Unlike her fellow Blue Devil women's golfer in Rio de Janeiro, the Cavan, Ireland, native and Duke junior had a successful weekend in England, finishing tied for 25th place at the Ricoh Women's British Open. Maguire entered the final round tied for 10th, but struggled to close on Sunday, shooting a 3-over-par 75 on her last 18 holes.

It was a positive weekend for Maguire nonetheless, as her 4-under-par total for the tournament made her the top amateur after she was cut from her only other two LPGA Tour events this season.


Ibtihaj Muhammad

As the eighth-ranked women's saber in the world, Muhammad will head to Rio with a legitimate shot at earning her first Olympic medal after making history as the first American to compete while wearing a hijab. A three-time NCAA All-American who graduated from Duke in 2007, the Maplewood, N.J., native will compete beginning Monday in the women's individual saber competition.

Muhammad will then return to competition Aug. 13 when she participates in the team saber competition. Her Olympic debut comes after she captured a bronze model at the Athens World Cup in January. The former Blue Devil finished second to only 22-time medalist Michael Phelps for the honor of flag-bearer for team USA at Friday's opening ceremony. 

Women's soccer

Rebecca Quinn

Representing Canada, the senior defender and midfielder saw relatively limited action off the bench in her team's friendly matches leading up to the Olympics but played 67 minutes in the team's Olympic-opening shutout win Wednesday. In exhibition action Quinn played just 23 minutes on June 7 against Brazil and played the entire second half against China on July 20.

The Duke star will likely be a reserve for a majority of the Olympic tournament, but given her experience with the Canadian women's national team, Quinn has the chance to play a role in the world No. 10 team's run for an Olympic medal.


Abby Johnston

The Duke alumna and current medical school student has been a featured member of the U.S. Diving team in the past few weeks. She has discussed the changes in her medical school plans to make the Rio games a priority and will look to become the first American woman to medal as an individual on the 3-meter platform since 1988. Johnston won a silver medal in the synchronized 3-meter event in 2012.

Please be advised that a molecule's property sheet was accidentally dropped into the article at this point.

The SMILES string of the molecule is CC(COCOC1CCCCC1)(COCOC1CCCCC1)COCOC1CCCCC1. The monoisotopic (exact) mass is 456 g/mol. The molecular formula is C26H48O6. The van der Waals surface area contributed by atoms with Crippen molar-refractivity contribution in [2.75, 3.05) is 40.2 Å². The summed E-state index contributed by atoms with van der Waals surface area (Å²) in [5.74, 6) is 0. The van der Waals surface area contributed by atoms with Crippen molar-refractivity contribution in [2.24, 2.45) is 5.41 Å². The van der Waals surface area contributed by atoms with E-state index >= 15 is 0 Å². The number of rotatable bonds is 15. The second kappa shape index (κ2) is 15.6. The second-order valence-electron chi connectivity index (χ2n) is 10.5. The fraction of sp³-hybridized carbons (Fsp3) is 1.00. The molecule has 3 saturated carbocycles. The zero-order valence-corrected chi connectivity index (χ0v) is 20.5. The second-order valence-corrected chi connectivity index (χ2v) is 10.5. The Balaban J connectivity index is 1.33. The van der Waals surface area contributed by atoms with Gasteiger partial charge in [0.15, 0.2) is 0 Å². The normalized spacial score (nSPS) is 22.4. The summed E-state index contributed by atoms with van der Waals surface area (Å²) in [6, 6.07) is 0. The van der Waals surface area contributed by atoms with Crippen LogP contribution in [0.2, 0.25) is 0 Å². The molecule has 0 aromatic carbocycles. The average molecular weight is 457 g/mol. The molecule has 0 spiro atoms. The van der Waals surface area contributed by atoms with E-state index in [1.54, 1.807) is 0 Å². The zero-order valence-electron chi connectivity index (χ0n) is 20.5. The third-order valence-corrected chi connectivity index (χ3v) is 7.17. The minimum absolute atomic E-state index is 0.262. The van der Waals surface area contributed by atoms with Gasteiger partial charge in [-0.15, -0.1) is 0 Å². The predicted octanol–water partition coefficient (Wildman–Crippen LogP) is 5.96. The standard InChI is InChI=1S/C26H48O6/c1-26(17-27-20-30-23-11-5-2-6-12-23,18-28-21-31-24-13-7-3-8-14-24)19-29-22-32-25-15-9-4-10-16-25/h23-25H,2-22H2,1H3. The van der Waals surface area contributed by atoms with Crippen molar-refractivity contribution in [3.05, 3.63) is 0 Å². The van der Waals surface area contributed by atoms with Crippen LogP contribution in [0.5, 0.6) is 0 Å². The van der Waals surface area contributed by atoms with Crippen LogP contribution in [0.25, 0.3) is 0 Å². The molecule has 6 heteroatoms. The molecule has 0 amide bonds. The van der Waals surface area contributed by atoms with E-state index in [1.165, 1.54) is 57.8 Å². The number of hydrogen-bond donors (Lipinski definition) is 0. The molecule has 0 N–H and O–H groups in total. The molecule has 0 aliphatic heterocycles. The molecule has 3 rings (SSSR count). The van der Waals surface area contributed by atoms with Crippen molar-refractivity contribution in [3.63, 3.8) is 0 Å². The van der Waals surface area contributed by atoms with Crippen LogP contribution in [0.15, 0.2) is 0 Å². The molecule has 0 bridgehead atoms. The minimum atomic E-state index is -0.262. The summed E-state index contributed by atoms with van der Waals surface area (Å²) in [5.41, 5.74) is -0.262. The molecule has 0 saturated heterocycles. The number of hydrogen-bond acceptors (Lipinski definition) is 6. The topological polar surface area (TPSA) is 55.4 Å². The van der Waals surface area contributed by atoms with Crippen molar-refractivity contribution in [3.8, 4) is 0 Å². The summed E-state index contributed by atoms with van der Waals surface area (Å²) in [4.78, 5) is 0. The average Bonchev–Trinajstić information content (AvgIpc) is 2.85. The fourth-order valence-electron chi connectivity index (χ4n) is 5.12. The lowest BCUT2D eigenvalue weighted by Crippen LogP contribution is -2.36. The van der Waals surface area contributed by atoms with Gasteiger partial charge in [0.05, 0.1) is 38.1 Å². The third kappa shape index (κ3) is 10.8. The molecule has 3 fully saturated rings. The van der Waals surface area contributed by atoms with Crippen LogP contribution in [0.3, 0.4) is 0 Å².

Nunzio Esposto

The Duke diving head coach will travel to Rio to coach Johnston and is also part of the U.S. coaching staff. In a sport dominated by China, the U.S. is hoping to build on its 2012 performance in which Johnston and partner Kelci Brooks ended a 12-year medal drought for the country in all diving events and won America's first medal ever in synchronized diving. On the men's side, David Boudia won a gold medal as in individual on the 10-meter platform.

Women's field hockey

Stefanie Fee

The 26-year old defender will be a critical piece of Team USA as it heads to Rio in search of gold. Fee and the American defense allowed just four goals in its three warm-up matches before the team travels to Brazil. A 2011 Duke graduate, Fee is the first Blue Devil to compete in field hockey at the Olympics. The No. 5 U.S. team will look to pull off a few upsets on its way to a medal.

Track and field

Shannon Rowbury

At the U.S. Olympic Trials in Eugene, Ore., Rowbury finished as the runner-up in the women's 1,500 meters to qualify for her third straight Olympics. Her time of 4:05.39 was less than a half second behind first-place finisher Jenny Simpson. Her lone event at the Olympics will take place Aug. 12 at the Olympic Stadium in Rio. Rowbury finished seventh in the event in 2008 and sixth in 2012.